Gov’t uses emergency rule to fight opposition, not FETÖ: CHP
The government is using emergency rule to crack down on the oppositional groups and dissident voices and not to fight the coup plotters, the main opposition leader has said, slamming the ruling party’s intention to extend the state of emergency for the sixth time.
“The state of emergency will be extended. The parliament has long been bypassed,” Kemal Kılıçdaroğlu, the leader of the Republican People’s Party (CHP) told his parliamentary group on Jan. 9.
“They told me they were planning to use the state of emergency for a very short period when they first declared it [in mid-July 2016 after the coup attempt],” Kılıçdaroğlu said, recalling his conversation with Prime Minister Binali Yıldırım in the aftermath of the coup attempt on July 15, 2016.
The government first declared the state of emergency on July 21, 2016. Government spokesman and deputy Prime Minister Bekir Bozdağ announced on Jan. 8 the government’s decision to extend the state of emergency for another term in a bid to continue to fight against the Fethullahist Terrorist Organization (FETÖ), blamed for the coup.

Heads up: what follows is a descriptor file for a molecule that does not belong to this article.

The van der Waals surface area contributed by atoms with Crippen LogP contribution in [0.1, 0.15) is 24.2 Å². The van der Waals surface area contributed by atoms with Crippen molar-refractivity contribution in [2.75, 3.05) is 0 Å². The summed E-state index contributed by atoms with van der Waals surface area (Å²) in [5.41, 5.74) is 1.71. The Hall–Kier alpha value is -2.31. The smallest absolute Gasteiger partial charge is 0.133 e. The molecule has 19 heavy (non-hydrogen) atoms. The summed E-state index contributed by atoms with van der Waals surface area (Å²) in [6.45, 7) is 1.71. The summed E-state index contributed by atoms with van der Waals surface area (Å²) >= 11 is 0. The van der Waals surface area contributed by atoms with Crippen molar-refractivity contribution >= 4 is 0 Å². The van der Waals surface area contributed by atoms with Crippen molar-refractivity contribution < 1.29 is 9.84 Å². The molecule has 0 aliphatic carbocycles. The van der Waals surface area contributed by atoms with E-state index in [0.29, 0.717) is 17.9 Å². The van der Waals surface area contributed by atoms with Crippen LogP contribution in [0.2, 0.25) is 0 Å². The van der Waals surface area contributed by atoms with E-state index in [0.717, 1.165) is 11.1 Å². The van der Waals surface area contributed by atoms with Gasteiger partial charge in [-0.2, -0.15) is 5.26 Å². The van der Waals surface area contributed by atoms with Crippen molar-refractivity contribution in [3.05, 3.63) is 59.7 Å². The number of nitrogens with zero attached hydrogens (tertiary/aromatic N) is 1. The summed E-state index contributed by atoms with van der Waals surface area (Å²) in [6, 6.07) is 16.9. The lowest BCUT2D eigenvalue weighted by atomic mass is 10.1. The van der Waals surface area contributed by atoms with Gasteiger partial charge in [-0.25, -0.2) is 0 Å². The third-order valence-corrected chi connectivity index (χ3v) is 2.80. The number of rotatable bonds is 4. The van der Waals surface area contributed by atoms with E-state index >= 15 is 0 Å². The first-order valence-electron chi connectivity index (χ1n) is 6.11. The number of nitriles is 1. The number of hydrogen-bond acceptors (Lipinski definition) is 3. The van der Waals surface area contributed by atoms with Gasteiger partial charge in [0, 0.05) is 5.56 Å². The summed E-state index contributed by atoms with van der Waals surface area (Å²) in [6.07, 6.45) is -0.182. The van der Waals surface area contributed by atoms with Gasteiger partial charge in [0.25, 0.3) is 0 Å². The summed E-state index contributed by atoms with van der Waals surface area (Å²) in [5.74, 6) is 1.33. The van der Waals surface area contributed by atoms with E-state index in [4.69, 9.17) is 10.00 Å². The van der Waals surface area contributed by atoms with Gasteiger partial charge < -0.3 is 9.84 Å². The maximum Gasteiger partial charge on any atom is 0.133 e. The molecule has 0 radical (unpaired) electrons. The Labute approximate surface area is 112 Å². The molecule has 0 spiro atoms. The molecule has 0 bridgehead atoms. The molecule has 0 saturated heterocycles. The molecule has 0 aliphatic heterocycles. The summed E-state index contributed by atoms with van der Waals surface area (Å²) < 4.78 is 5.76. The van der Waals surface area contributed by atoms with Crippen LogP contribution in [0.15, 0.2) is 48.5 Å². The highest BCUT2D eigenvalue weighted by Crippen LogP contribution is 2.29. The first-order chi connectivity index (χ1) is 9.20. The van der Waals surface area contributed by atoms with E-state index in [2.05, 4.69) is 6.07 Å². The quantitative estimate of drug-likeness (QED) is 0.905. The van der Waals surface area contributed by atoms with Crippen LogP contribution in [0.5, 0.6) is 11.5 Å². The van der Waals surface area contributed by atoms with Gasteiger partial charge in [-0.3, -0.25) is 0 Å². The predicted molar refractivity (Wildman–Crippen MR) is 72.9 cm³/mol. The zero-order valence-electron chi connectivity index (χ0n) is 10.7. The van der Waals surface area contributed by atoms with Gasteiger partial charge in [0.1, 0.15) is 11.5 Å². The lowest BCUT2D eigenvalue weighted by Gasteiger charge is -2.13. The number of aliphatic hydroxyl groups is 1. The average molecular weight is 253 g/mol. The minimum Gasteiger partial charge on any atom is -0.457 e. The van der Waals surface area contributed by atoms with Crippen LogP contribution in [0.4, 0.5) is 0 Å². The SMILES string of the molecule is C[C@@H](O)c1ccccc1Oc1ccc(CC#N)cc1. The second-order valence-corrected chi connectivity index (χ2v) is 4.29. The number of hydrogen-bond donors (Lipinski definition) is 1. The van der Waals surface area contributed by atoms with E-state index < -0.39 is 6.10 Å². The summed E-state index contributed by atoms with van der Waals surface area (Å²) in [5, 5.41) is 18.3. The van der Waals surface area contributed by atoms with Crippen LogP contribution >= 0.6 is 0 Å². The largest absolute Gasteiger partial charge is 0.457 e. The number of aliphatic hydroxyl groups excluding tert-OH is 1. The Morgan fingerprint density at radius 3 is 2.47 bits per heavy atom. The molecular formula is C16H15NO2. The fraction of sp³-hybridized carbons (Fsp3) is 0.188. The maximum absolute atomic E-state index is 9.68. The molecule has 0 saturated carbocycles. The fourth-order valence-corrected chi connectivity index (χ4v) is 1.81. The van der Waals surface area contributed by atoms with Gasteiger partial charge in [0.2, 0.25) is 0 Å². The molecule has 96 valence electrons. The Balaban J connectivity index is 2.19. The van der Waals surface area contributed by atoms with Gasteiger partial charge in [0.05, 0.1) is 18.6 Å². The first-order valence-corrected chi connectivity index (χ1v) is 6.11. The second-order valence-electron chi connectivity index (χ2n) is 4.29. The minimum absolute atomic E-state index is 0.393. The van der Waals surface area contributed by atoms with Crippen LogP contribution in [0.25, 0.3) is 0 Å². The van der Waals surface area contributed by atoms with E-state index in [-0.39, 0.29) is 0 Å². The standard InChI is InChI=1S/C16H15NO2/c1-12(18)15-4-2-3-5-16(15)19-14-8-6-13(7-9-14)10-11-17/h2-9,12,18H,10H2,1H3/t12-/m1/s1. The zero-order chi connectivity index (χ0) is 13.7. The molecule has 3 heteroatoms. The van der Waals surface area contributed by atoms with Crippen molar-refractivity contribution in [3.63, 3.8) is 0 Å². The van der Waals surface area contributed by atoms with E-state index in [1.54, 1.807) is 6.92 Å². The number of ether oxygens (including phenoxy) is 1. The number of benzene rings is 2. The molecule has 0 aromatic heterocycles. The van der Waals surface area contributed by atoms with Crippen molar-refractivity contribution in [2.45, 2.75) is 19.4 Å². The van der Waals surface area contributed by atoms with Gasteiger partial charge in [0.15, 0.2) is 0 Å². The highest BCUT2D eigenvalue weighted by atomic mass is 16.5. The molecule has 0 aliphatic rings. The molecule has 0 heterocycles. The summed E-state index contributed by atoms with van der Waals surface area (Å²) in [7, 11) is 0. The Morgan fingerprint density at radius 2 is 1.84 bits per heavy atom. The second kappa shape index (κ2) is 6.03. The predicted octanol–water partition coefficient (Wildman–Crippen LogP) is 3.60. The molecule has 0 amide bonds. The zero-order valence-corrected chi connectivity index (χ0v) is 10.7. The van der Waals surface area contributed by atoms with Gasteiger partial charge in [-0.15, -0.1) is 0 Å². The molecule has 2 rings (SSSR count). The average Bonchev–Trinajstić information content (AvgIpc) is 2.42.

“Why are they extending it? If it is about fighting FETÖ, then do it. Has anyone tried to stop you from fighting FETÖ? They do the complete opposite. They fight against the opposition and not against FETÖ,” Kılıçdaroğlu said.
The government is also trying to crack down on media outlets, journalists and heads of civil society with dissident voices, the CHP leader said, claiming that Turkey has already become an open-air prison.
The CHP leader also slammed supreme judicial bodies, particularly the Judges and Prosecutors Council (HSK), accusing the body of acting as the judges of the presidential palace.
“They change the judges who are assigned to look into compensation cases Erdoğan files against me. They do it over night. Whatever you do, I will fight until the end,” Kılıçdaroğlu said.
“If people are charged with a crime by those who run the country and then the justice system acts upon [punishment], then one can no longer talk about justice in that country. That means the end of justice,” he said, calling on judges to live up to their honor.
People need to be able to trust in justice in any country in order to feel secure, Kılıçdaroğlu said, emphasizing the independence and impartiality of judicial bodies. If prosecutors initiate legal action upon the instruction of those who are in the government that would best be called a “Hitler model,” Kılıçdaroğlu stressed.